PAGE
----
- Once your cake layers have baked, it's best to leave them in the cake tin to cool for 15mins before removing them from the cake pan onto a wire rack. This speeds up the cooling process and stops your cake from baking further trapped in the hot tin.
- For the most raspberry flavour, push as much raspberry puree through your sieve as you can.
- For creamy frosting, beat your butter until it’s pale, light and fluffy before adding your other ingredients. This could take several minutes with an electric mixer and longer by hand.
- If you’re using an electric mixer, you can sometimes get a cloud of powdered sugar kicked up into the air. To stop this, stir your sieved powdered sugar into the butter with a wooden spoon or spatula briefly before using the electric mixer again. Though if you want to breathe tasty sugar air, I won’t judge!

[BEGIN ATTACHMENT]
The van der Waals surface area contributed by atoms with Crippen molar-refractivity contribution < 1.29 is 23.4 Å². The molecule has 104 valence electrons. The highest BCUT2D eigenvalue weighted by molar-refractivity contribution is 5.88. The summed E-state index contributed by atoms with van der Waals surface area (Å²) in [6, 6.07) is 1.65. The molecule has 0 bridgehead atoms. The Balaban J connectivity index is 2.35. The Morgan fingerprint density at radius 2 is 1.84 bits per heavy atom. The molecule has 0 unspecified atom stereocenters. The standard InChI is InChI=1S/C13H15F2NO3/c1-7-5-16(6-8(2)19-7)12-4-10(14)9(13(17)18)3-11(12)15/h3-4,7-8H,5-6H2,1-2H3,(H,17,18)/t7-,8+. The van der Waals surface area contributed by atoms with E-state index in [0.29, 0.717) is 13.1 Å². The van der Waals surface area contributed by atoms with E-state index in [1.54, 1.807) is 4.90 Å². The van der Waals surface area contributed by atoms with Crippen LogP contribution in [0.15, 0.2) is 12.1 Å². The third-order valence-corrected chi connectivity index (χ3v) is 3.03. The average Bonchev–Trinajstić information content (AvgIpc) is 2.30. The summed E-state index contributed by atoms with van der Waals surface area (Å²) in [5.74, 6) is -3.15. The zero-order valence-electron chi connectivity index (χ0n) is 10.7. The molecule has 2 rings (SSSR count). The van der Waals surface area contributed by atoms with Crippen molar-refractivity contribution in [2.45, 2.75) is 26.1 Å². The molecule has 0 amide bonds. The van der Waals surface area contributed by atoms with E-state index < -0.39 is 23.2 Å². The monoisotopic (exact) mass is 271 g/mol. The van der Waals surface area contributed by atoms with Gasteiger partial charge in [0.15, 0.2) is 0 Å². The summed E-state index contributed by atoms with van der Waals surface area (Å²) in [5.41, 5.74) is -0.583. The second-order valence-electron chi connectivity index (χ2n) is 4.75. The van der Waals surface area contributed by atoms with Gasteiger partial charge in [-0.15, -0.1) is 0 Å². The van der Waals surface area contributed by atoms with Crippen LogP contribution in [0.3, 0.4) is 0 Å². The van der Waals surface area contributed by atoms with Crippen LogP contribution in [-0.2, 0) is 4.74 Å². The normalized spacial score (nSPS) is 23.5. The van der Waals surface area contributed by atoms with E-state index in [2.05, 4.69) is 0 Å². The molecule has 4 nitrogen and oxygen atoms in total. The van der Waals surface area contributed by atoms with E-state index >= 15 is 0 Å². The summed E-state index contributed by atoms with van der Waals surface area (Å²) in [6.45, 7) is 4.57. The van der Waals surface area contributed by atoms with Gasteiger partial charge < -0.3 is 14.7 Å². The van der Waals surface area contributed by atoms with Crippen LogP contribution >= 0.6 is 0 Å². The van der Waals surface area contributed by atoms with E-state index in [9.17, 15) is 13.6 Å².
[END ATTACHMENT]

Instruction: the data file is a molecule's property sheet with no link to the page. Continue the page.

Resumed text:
- If your raspberry frosting is too thick to pipe, then you can add more raspberry reduction to thin the consistency of the frosting.
- If your frosting is too thin, you can try chilling it in the fridge for 15-20mins before use. Alternatively, you can beat in a few more tablespoons of butter to thicken it.
- If you want a strong pink colour, you can add pink or red food colouring to your raspberry frosting. I recommend using a gel colouring to prevent adding too much liquid. The photos shown here are the natural colour from the fresh raspberries.
Your white chocolate raspberry cake should last for up to 4 days stored in an airtight container at room temperature or up to 5 days in the fridge.